Many commentators have remarked that a “new normal” has evolved for Chapter 11 proceedings, wherein the major constituents negotiate the salient terms and exit strategy of the debtor’s restructuring prior to the filing of the bankruptcy petition, generally leading to shorter, less litigious cases. This dynamic, often evidenced by a plan support agreement, a proposed sale of assets under Section 363 of the Bankruptcy Code, or a pre-packaged plan of reorganization for which creditor approval has already been solicited and obtained, has led to expeditious resolutions in many recent large and complex corporate restructurings.
Allied Systems Holdings clearly did not get the memo.
Its Chapter 11 case, now in its sixteenth month, has been a scorched-earth battleground featuring internal fights among its first lien lenders, conflicts between its secured and unsecured creditors, and litigation brought by its creditors’ committee against its major shareholder.
Allied Systems Holdings emerged from an earlier Chapter 11 case several years ago with a new senior credit facility and controlled by private equity firm Yucaipa. As Allied’s business was negatively affected by the downturn of the U.S. automobile industry, Yucaipa began buying up Allied’s first lien debt. This led to a pitched battle between Yucaipa and two of the first lien lenders, Black Diamond Capital Partners and Spectrum Investment Partners. Those firms contended that the loan document terms had been specifically intended to prevent Yucaipa, as Allied’s controlling shareholder, from gaining control of the first lien debt as well. Yucaipa countered that the first lien loan documents had been properly amended to permit it to make the purchases. The dispute ultimately led to the filing of an involuntary bankruptcy petition against Allied by Black Diamond and Spectrum in May 2012.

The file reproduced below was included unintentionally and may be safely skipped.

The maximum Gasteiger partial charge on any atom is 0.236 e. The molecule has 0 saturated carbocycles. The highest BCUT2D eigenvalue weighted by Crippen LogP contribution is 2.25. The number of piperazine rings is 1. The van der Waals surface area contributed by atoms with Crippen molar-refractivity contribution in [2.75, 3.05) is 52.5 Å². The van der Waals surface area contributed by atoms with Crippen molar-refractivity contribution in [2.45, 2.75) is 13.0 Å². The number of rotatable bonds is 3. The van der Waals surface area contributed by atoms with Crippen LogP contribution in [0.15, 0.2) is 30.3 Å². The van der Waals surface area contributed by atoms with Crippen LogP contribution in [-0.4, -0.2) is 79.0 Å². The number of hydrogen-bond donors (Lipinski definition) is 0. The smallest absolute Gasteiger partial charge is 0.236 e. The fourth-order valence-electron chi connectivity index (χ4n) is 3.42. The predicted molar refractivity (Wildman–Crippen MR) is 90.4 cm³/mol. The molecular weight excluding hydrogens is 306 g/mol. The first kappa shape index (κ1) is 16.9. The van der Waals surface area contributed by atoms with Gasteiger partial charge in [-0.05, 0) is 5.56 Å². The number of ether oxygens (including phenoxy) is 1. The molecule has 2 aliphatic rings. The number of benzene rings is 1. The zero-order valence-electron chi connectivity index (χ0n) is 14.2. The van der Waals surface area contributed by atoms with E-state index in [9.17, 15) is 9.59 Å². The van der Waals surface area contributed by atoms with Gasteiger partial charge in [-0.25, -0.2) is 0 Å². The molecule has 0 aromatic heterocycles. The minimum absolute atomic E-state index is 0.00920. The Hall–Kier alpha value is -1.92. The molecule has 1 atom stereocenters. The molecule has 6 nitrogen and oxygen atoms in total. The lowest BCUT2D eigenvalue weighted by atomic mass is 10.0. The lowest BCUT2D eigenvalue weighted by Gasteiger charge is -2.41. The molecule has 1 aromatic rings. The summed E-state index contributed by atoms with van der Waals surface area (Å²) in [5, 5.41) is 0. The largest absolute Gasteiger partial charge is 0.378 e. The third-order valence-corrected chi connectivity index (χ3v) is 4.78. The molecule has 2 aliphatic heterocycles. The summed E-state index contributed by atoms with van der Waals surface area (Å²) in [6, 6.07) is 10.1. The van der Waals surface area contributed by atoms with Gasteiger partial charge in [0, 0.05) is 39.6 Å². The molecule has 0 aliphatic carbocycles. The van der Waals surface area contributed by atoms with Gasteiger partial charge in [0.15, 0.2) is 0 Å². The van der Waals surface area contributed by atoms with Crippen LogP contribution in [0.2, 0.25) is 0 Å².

The conflict continued to play out in both the bankruptcy court and New York state court, and was not resolved until late July of this year, when Judge Christopher Sontchi of the U.S. Bankruptcy Court for the District of Delaware ruled in favor of Black Diamond and Spectrum.
In the meantime, Allied’s creditors’ committee also sued Yucaipa, alleging that Yucaipa sought to advance its own interests at the expense of Allied’s general unsecured creditors, and seeking the recharacterization or subordination of Yucaipa’s claims. Although a motion seeking approval of a proposed settlement has been filed, Black Diamond and Spectrum have objected to it and it remains pending.
Mediation efforts aimed at resolving the numerous disputes appeared to succeed earlier this summer, with the approval of an auction process that was scheduled for mid-August. A $105 million bid (consisting of $40.5 million in cash and a credit bid of $64.5) from Black Diamond and Spectrum, now ensconced as the “requisite lenders” in control of the first lien debt, was declared the winning bid.
Rather than leading to peace among the parties, however, a new round of hostilities broke out when the creditors’ committee objected and moved for a new auction, arguing that the auction failed to comply with the bidding procedures and that a competing all cash $100 million bid from a strategic bidder, Jack Cooper Transport Co., was actually a “higher and better” offer for Allied’s assets. When Jack Cooper thereafter submitted a new bid in the amount of $135 million, Allied effectively threw up its hands and joined in the committee’s request for the auction to be reopened.
A new auction was held on September 11, at which Jack Cooper’s new bid, consisting of $125 million in cash and $10 million in notes, was determined to be the winning bid. The proposed sale to Jack Cooper bid was approved yesterday by Judge Sontchi.
Allied’s Chapter 11 case has unquestionably been an outlier, bucking the recent trend towards prepackaged or pre-negotiated cases that are concluded in months, and sometimes weeks. It remains to be seen if the sale to Jack Cooper will finally bring about a consensual resolution to these long-running proceedings.